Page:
“If your compassion does not include yourself, it is incomplete.” ~Jack Kornfield
I never wanted to see a therapist. I imagined settling onto the storied couch and seeing dollar signs appear in concerned eyes as I listed the family history of mental illness, addiction, and abuse. I feared I’d be labeled before I’d ever been heard.
But after experiencing the emotional shock of witnessing a murder, I knew I needed a space to grieve. So I gathered all of my courage and laid myself bare to a very nice woman who had Don Miguel Ruiz’s The Four Agreements on her coffee table. I trusted her.
Within moments of meeting me, that very nice woman shattered the world I knew. The characteristics I viewed as strengths—my drive, my nurturing nature, my strength under pressure—were neatly organized into a single neurosis: codependency.
As I leafed through the pages of the book she recommended to me, I saw myself in the narrative of the co-dependent: giving until I had given all that I had; investing myself deeply in the mental health of those around me; constantly trying to make others happy.
But rather than find comfort in the words on the pages, I found myself sinking into despair. All of those years I thought that I had escaped my past unscathed, and here I was, stuck with a label: codependent.
Week after week, I dove deeper into this idea that perhaps I needed to confront my past; perhaps I did need to grieve. I cried. I raged. I stopped eating. I ate too much. My health declined.
My therapist told me I needed to relax. So I woke up early every day, determined to be the most relaxed person I could be: always striving to relax harder, better. And yet I didn’t feel better; I felt worse.
By accepting a label given to me by a near stranger, I had unconsciously shifted my focus from living in the present to fixing something that I perceived to be wrong with my past. And it had overwhelmed me.
My inner critic gained a strength previously unknown to me. Every day, I thought about how I might make myself better. I cursed at myself for being unable to let go, and then I cursed at myself for cursing at myself.
I was exhausted.
As I slowly came to realize that I could not keep up with that inner critic, something changed. I accepted that I couldn’t be perfect. I accepted that I was human.
Only by finding my edge—that place where I couldn’t take any more—was I able to finally let go. When my inner critic started to rear its head, I learned to stick up for myself as I might defend a friend: “I am only human. I am not perfect, nor do I need to be.”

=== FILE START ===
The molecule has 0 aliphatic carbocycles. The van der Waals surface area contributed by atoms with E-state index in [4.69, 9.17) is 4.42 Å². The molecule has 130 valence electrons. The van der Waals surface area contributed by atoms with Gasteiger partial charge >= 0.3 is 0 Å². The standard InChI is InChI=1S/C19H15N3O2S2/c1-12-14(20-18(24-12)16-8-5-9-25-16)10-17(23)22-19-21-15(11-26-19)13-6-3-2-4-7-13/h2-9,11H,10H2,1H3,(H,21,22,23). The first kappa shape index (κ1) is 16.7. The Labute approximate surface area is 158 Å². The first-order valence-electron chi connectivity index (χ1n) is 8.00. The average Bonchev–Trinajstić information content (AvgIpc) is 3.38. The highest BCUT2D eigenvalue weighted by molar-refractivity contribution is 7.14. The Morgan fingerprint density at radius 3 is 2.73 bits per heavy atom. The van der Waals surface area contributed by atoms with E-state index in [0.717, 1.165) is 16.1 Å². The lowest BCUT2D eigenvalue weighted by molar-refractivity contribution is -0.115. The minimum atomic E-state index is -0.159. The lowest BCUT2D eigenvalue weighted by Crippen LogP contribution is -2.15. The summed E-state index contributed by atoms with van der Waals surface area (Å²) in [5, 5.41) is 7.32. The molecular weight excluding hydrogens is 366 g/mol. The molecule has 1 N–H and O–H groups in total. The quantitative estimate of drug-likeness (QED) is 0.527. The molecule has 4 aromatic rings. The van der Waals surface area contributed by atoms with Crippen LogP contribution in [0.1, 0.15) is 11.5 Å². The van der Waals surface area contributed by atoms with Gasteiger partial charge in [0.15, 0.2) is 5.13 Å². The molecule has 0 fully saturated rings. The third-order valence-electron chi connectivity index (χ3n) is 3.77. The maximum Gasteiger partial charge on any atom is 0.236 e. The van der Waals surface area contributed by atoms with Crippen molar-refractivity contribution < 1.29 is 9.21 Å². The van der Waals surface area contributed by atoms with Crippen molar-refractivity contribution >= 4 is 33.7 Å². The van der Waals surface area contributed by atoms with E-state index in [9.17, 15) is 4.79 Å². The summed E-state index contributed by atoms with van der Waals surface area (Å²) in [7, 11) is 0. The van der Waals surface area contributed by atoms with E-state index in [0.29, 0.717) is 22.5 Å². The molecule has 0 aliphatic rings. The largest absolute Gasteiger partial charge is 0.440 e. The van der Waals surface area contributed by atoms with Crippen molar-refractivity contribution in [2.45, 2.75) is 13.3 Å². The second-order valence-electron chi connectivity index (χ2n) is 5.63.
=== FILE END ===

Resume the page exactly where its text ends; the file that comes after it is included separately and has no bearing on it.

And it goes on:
With that simple acknowledgement—I am not perfect, nor do I need to be—I was finally able to free myself not only from the pain of past experiences, but also from the pain that came from reducing myself to a label.
By learning to practice self-compassion, I became comfortable with the person I am today, free of expectations.
The journey to self-compassion was a difficult one for me, but I believe it to be a journey that I will only need to take once. Today, I have the tools I need to practice self-compassion without having to first battle my inner critic, and these are tools that anyone can use:
1. Acknowledge challenges, and let them go.
I always remember, “I am not perfect, nor do I need to be.” When entirely normal emotions come up—frustration, stress, anger, fear—I remind myself that no one expects me to be perfect. I allow myself to feel whatever it is I need to feel and to then let it go.
2. Remember that you are exactly where you need to be.
When we start our journey inward, we may learn things about ourselves that shock us. I try to remember that every challenge has its purpose and I am exactly where I need to be today.
3. Practice self-growth rather than self-improvement.
Improvement implies that there is something to fix. Rather than attempting to “fix” what’s “wrong,” I focus instead on strengthening what’s right. Work toward personal growth rather than some idea of perfection.
4. Speak to yourself as you would speak to a friend.
As I faced challenges in my personal growth, I learned to be kind to myself. If a friend was struggling with an uncomfortable emotion, I would never criticize that friend with language like, “Why can’t you just learn to be happy all of the time?!” So I don’t speak to myself that way either.
5. Give yourself a hug.
Go on. Right now. Just do it. That felt good, didn’t it?
Self-compassion is an inside job. I’ve learned that if I am gentle with myself, the world becomes a gentler place. I invite you to experience it too.
Photo by Joseph Vasquez
About Rachel Grayczyk
Rachel Grayczyk is a yoga teacher, an amateur happiness researcher, a traveler, and a student of life. Her mission is to spread a little brightness everywhere she goes.